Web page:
By Kymber Hill
Posted April 25, 2017
On an April night in 2011, people gathered at a music venue in Birmingham, Alabama to hear the music of a British singer-songwriter. Some people were there for the first time; others were seasoned fans. A then 25-year-old Bobby Long took the stage with only an acoustic guitar and a bunch of compelling original songs and captivated the crowd with both his music and his charm.
That was the first time I had the pleasure of seeing Bobby Long in concert. At the time, a song he had co-written was included in the soundtrack of the blockbuster film Twilight, and he had just released his debut album, A Winter Tale. He would continue to make a name for himself as a songwriter to be reckoned with on the release of Wishbone, his second album, in 2013.
Long started to build an audience for his music when he was playing pubs in London while attending University. With his move to the U.S., his fan base has grown steadily as the result of constant touring both in the U.S. and internationally. In 2014, Long took a leap of faith in those fans and turned to PledgeMusic, a crowdfunding site that helps artists raise money for albums, touring and other needs. His third album, Ode to Thinking, was successfully funded by the campaign and was released by Compass Records in 2015. Last year, Long once again turned to his dedicated fans for support for his fourth album, and thanks to them, he is currently recording his new album.
Not only has he found success in his music career, but he has also published two volumes of poetry: Losing My Brotherhood, released in 2012 and his latest book, Losing My Misery, which arrived in December.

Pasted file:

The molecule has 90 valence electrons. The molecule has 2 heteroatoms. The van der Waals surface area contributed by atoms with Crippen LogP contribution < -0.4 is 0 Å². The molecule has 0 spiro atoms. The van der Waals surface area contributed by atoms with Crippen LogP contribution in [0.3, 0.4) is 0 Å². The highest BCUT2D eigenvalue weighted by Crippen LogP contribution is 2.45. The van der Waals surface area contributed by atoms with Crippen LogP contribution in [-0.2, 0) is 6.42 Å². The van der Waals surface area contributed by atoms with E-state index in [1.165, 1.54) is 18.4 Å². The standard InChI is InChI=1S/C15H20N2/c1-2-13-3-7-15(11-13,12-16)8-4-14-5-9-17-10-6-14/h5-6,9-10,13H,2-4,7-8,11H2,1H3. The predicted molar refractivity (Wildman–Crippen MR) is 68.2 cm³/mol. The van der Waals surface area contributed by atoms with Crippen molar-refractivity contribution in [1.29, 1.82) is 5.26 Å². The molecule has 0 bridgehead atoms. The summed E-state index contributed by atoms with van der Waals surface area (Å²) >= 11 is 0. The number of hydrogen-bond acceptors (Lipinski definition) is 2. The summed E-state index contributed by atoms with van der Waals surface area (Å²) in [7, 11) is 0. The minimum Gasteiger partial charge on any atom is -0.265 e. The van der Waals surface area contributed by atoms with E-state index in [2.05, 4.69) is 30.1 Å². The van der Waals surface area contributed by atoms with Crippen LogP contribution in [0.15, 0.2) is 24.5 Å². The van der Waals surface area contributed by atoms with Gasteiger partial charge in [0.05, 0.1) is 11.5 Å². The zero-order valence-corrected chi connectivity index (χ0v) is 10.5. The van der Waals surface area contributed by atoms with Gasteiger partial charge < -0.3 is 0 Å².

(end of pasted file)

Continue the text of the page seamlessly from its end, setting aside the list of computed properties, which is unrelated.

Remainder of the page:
Bobby Long will be performing at Eddie’s Attic on Sunday, April 30, 2017. Tickets are $15 and available now at eddiesattic.com.
I was able to ask Long some questions about his poetry, music and his upcoming album:
Check out Kymber Hill’s interview with Bobby Long below:
KH: You have successfully funded the recording of your next album thanks to a PledgeMusic campaign, which you were also able to do for your most recent album, Ode to Thinking. How does it feel to know that your fans are behind you and this platform to ensure new music is released?
BL: It’s pretty humbling, and it’s so important for my career that I am able to do it. It allows me the luxury of time and to be able to pay people for working on the record with me, which is essential. I have great people working with me on the recording.
KH: It must have taken a huge leap of faith in your fans to get you to try using PledgeMusic the first time around. Were you ever worried that you wouldn’t meet your goal?
BL: Yes, of course. I was really nervous because although I think it’s a great platform and the way of the future, you can never be sure if people will latch on. I think what’s really important is that people who pledged for my album are now looking at other artists in similar situations. People get it and understand what PledgeMusic can do. It’s not a path of desperation or greed; it’s a way to keep music with the people like you and me and away from the money and guys in white sneakers who control the money.
KH: In past interviews, you have mentioned that you were in a rock band when you were younger. You also have mentioned that you weren’t really excited about playing acoustic guitar. What made you switch over from the electric guitar to the acoustic guitar? And do you still try to incorporate electric guitar into your songwriting/performances when possible?
BL: I switched to acoustic guitar because it just fit more with the songs I was writing at the time. I think I was a bit short-sighted back then, and now I really view them as equal options that offer different ways for me to play. On my new record, I’m playing mostly clean electric so it really just varies on the song.
Read entire interview here...